Three- and Seven-month Prostate-specific Antigen Levels as Prognostic Markers for Overall Survival in Metastatic Hormone-sensitive Prostate Cancer: Results from SWOG S1216, a Phase 3 Randomized Trial of Androgen Deprivation Plus Orteronel or Bicalutamide.

A robust decrease in prostate-specific antigen (PSA) in response to androgen deprivation therapy (ADT) has been evaluated as a prognostic factor in patients with metastatic hormone-sensitive prostate cancer (mHSPC) since 2006, but the treatment of mHSPC has since evolved to include intensified therapy.

We assessed the association of PSA levels at 3 (PSA-3mo) and 7 (PSA-7mo) mo with overall survival (OS) in patients with mHSPC treated with ADT combined with either bicalutamide or orteronel in the S1216 phase 3 clinical trial.

PSA responses to treatment of patients in the S1216 trial were categorized as: complete response (CR) if PSA was ≤0.2 ng/ml, partial response if PSA was >0.2 and ≤4 ng/ml, and no response (NR) if PSA was >4 ng/ml.

A Cox analysis (adjusted for treatment arm and three stratification factors: performance status, severity of disease, and early vs late induction) was used for OS association. While PSA-7mo association was a prespecified objective, PSA-3mo association was also evaluated.

A total of 1251 and 1231 patients from the S1216 study were evaluable for PSA-3mo and PSA-7mo, respectively. A PSA-7mo CR was associated with improved OS compared with NR (HR: 0.20; p < 0.0001). A PSA-3mo CR showed a similar association to NR (HR: 0.34; p < 0.0001). The association of a PSA response with survival did not differ by treatment arm at either time point.

The PSA-3mo and PSA-7mo responses were strongly associated with OS; taken with other emerging prognostic biomarkers, these markers may allow for early identification of patients at the highest risk of death, aid with counseling in clinical practice, and permit design of future clinical trials targeting these patients.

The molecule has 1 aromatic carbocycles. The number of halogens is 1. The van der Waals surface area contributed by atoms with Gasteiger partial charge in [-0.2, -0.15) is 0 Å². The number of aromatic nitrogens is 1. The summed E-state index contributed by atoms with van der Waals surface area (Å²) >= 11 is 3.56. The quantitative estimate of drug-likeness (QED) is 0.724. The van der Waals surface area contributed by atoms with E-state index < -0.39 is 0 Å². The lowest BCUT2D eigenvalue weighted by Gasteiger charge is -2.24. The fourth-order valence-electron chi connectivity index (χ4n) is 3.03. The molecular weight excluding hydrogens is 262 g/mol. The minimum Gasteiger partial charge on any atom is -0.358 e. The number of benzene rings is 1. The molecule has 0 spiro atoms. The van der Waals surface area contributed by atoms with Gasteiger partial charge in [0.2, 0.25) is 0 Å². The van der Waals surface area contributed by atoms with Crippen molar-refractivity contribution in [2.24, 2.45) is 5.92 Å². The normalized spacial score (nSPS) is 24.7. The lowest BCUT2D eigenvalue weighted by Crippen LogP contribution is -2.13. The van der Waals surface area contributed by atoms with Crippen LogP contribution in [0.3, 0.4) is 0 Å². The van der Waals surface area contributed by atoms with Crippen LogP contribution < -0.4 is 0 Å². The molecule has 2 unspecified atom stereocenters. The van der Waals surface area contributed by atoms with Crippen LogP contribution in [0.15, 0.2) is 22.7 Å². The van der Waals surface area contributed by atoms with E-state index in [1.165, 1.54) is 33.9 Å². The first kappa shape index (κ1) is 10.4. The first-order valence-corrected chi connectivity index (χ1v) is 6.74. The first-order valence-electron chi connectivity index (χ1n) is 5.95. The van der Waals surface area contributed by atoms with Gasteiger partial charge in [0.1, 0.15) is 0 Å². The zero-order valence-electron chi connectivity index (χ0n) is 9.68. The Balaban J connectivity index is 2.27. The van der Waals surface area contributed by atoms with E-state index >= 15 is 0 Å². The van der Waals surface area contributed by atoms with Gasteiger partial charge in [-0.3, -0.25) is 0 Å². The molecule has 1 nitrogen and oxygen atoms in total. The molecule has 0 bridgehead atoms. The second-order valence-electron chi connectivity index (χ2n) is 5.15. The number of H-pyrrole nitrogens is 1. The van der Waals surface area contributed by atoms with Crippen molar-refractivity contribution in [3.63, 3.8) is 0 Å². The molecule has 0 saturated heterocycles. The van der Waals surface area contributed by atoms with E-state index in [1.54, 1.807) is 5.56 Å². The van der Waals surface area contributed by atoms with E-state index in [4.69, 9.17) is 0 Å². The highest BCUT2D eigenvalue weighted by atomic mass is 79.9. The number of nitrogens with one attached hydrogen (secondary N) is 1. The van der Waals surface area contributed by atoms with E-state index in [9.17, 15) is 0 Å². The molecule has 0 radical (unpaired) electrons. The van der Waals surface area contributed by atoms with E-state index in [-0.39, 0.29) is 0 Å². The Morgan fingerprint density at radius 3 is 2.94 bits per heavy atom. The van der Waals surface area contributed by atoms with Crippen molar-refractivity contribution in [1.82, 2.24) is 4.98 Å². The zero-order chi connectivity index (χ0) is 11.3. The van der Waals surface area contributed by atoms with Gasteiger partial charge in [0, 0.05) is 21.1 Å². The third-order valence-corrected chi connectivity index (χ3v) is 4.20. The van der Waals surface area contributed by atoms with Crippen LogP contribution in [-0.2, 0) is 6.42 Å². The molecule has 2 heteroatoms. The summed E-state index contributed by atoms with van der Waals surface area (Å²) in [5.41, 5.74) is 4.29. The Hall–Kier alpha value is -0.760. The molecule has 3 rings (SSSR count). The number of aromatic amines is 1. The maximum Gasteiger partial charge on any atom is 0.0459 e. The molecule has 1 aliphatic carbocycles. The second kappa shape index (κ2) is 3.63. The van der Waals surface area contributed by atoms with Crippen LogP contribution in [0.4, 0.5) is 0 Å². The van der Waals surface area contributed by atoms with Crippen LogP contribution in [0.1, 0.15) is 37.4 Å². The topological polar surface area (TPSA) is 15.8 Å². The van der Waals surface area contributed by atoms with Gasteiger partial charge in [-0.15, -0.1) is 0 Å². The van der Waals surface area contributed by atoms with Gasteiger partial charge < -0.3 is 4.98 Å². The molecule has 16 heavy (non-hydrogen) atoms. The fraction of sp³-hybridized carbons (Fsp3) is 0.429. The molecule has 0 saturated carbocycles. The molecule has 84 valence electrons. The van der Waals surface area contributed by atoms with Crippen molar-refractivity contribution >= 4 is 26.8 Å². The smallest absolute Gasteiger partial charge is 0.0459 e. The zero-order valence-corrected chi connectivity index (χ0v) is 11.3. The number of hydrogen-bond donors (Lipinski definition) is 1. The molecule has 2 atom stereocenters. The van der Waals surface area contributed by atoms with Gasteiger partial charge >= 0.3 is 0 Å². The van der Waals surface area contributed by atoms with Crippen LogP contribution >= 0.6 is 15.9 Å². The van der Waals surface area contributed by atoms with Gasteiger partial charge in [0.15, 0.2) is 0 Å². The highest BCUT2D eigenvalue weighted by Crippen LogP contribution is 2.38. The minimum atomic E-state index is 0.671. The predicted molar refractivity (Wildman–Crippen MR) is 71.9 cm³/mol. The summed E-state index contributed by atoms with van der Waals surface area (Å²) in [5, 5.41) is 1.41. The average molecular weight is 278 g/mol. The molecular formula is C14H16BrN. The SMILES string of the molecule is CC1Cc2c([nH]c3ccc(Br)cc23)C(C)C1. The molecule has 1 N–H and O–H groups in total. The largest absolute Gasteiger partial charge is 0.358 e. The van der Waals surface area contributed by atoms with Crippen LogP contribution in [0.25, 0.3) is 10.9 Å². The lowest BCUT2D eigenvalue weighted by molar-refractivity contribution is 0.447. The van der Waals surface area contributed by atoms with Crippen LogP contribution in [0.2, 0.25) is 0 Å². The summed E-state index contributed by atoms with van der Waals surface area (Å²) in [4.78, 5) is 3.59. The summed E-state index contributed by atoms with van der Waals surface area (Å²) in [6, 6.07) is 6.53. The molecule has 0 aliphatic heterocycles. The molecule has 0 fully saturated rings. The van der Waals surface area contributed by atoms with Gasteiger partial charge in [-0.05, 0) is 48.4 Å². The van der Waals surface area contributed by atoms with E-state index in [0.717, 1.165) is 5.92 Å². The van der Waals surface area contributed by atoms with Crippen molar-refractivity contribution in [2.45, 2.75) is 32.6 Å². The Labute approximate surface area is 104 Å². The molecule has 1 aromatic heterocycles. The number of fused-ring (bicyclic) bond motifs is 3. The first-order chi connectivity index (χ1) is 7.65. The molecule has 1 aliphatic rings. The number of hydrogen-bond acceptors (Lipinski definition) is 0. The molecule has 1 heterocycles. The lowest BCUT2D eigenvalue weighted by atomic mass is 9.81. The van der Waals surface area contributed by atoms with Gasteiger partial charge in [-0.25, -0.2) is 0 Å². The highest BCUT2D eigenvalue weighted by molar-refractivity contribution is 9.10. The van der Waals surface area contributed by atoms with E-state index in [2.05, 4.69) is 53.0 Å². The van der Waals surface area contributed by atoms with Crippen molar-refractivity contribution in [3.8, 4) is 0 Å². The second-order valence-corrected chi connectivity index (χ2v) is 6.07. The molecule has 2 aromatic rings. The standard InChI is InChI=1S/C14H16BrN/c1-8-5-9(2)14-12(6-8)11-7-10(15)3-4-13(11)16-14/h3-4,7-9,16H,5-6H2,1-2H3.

A low prostate-specific antigen level at 3 or 7 mo after starting treatment for metastatic hormone-sensitive prostate cancer predicts longer survival regardless of the first treatment given with androgen deprivation therapy.

European urology oncology. 2024 Mar 23 [Epub ahead of print]

Mamta Parikh, Catherine Tangen, Maha H A Hussain, Shilpa Gupta, Sam Callis, Yeonjung Jo, Andrea Harzstark, Channing J Paller, Saby George, Matthew R Zibelman, Heather H Cheng, Benjamin L Maughan, Jingsong Zhang, Russell K Pachynski, Alan H Bryce, Daniel W Lin, David I Quinn, Seth P Lerner, Ian M Thompson, Tanya B Dorff, Primo N Lara, Neeraj Agarwal

UC Davis Comprehensive Cancer Center, Sacramento, CA, USA. Electronic address: ., SWOG Statistics and Data Management Center, Seattle, WA, USA., Northwestern University, Chicago, IL, USA; Robert H Lurie Comprehensive Cancer Center, US., Cleveland Clinic, Cleveland, OH, USA., University of Utah, Salt Lake City, UT, USA., Kaiser Permanente San Francisco Medical Center, San Francisco, CA, USA., Johns Hopkins University, Baltimore, MD, USA., Roswell Park Comprehensive Cancer Center, Buffalo, NY, USA., Fox Chase Cancer Center, Philadelphia, PA, USA., University of Washington and Fred Hutchinson Cancer Center, Seattle, WA, USA., Moffitt Cancer Center, Tampa, FL, USA., Washington University School of Medicine in St. Louis, St. Louis, MO, USA., City of Hope, Goodyear, AZ, USA., USC Norris Comprehensive Cancer Center, Los Angeles, CA, USA., Baylor College of Medicine, Houston, TX, USA., University of Texas Health Science Center at San Antonio, San Antonio, TX, USA., City of Hope Comprehensive Cancer Center, Duarte, CA, USA., UC Davis Comprehensive Cancer Center, Sacramento, CA, USA.